On obviousness, the Court found it was more or less self-evident that the lower and narrower doses of tadalafil (compared to sildenafil and the tadalafil dosages disclosed in the 784 Patent), would be effective in treating ED and would result in a reduced side effect profile. The Court found that, while the taladafil development team did not follow the ordinary course of drug development, there was clearly a motive for the skilled person to look for a minimal effective dose and maximum tolerated dose, and a finite number of predictable solutions.
Eli Lilly has appealed.
Tadalafil tablet formulation patent, 2015 FC 178
The decision in 2015 FC 178, released February 23, relates to Canadian Patent 2,379,948 (the 948 Patent) having claims directed to a pharmaceutical formulation of reduced particle size of tadalafil with particular excipients for the treatment of ED. The Court found Mylan’s allegations of non-infringement and obviousness to be justified.
With respect to non-infringement, Mylan alleged that its formulation of tadalafil will not contain the claimed amount of hydrophilic binder. Lilly asserted that, although Mylan’s (redacted) component exceeded the claimed amount, the component was acting as both a binder and solubilizer such that the amount of binder fell within the claim. The Court rejected Lilly’s hypothesis as speculative and irrelevant.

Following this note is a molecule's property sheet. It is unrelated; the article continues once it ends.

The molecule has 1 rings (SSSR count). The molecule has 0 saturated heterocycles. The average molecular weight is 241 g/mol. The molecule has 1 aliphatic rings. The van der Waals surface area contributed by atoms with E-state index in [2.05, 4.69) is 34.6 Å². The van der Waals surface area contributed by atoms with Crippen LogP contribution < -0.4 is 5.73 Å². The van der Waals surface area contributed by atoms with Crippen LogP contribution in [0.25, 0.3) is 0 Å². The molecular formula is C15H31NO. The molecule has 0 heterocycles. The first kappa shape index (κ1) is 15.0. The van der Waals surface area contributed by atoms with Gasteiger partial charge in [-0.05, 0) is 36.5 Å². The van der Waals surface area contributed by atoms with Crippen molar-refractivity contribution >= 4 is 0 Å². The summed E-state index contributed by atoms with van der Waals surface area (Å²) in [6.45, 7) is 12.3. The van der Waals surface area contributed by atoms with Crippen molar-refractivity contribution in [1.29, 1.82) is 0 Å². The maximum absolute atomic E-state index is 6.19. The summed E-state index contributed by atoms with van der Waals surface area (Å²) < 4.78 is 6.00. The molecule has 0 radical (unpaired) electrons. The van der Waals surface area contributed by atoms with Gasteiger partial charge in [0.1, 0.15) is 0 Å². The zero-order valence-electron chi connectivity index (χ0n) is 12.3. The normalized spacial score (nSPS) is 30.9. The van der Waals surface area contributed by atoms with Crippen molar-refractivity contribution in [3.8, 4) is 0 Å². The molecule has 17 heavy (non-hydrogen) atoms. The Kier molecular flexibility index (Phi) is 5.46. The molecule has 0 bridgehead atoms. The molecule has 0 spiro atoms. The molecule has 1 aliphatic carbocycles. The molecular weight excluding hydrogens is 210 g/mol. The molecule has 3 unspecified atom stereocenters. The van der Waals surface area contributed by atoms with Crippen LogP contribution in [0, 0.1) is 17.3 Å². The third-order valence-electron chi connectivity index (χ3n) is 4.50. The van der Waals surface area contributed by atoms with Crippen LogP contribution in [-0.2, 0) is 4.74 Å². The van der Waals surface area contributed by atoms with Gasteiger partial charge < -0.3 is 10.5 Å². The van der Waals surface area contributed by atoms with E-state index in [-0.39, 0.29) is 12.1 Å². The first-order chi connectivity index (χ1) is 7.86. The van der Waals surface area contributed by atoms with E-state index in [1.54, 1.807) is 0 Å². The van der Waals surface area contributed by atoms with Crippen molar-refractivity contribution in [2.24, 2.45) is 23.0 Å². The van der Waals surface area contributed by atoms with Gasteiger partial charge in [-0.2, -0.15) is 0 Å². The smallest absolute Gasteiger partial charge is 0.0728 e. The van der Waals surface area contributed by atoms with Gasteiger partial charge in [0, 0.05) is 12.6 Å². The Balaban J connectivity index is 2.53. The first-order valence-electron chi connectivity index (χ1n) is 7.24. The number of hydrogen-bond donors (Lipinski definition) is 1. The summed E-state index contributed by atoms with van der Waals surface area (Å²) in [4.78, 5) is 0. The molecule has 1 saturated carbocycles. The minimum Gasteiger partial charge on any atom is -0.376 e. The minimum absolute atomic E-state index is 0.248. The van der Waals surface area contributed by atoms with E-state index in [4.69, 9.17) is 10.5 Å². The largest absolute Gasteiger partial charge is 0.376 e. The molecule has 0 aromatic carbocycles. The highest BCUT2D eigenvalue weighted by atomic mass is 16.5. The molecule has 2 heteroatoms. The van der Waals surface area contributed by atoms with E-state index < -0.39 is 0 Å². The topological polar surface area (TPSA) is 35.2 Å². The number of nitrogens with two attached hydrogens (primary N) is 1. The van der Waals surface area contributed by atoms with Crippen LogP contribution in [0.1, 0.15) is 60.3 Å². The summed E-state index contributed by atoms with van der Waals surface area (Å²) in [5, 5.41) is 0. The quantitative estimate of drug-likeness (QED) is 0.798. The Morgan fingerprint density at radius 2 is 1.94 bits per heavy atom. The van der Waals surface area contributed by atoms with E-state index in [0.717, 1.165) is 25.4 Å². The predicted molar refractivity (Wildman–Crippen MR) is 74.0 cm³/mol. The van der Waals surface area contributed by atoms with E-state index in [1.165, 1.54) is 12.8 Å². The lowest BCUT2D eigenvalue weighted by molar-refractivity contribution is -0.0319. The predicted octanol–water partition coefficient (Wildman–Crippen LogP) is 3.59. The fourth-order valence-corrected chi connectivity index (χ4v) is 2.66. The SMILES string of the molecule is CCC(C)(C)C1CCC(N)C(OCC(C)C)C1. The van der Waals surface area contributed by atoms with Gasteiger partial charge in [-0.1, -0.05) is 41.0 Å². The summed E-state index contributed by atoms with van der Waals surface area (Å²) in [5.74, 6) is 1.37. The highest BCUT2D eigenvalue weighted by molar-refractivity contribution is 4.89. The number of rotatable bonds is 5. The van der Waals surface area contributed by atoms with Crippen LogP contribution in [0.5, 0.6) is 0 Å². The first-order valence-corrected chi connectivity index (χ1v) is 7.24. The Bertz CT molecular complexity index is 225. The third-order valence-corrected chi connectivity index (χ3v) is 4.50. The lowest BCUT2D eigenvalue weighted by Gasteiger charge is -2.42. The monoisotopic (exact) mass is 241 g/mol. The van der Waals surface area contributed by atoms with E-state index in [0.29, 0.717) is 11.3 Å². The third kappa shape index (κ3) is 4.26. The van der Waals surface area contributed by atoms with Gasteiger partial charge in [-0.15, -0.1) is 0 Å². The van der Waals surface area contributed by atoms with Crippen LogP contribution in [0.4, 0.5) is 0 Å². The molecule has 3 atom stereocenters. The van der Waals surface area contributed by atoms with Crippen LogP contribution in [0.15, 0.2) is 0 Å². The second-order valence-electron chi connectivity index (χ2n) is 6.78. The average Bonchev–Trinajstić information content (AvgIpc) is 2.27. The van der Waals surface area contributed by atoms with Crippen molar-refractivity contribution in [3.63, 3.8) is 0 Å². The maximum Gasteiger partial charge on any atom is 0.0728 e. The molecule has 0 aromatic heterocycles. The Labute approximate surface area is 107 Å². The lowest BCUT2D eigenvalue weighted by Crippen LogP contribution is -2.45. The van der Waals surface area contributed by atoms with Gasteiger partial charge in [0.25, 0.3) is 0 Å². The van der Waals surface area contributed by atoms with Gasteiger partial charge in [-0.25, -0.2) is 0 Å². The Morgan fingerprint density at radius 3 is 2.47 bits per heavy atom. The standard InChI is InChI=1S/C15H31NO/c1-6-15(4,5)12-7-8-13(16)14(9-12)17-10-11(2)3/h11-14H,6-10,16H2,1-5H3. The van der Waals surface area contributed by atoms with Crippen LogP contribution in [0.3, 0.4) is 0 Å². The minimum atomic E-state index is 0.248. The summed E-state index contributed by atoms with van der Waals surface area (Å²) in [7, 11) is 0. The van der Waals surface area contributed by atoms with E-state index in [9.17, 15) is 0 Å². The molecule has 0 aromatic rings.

Mylan also alleged that its formulation will not employ the claimed particle size distribution. The critical issue dividing the parties was whether the particle size should be construed to be measured prior to, or after, formulation. As an initial matter, the Court dismissed Lilly’s argument that Mylan had not alleged in its Notice of Allegation that the particle size should be determined prior to formulation: it would be too onerous to require a second person to make arguments and lead evidence addressing every possible construction, and in an event, Lilly had sufficient notice of Mylan’s allegation. The Court then agreed with Mylan’s (pre-formulation particle size) construction as the only construction compatible with the wording of the patent.
Turning to the parties’ evidence of particle size, the Court accepted Mylan’s evidence of pre-formulation particle size testing in its Abbreviated New Drug Submission as sufficiently reliable and accurate, with values considerably higher than those claimed. The Court also found that even if the claims were construed to pertain to particle size measured post-formulation, Lilly’s testing evidence relating to post-formulation particle size was insufficient to establish infringement.
On obviousness, the Court found the choice of the excipients and their specific amounts was well within the common general knowledge of the skilled person. Since the skilled person would have had a high expectation of success using the excipients and the surfactant of the patent in obtaining a tadalafil formulation with the desired bioavailability, the invention was obvious to try. In addition, the Court found that reduction of particle size was an obvious strategy for which there was a fair expectation of success.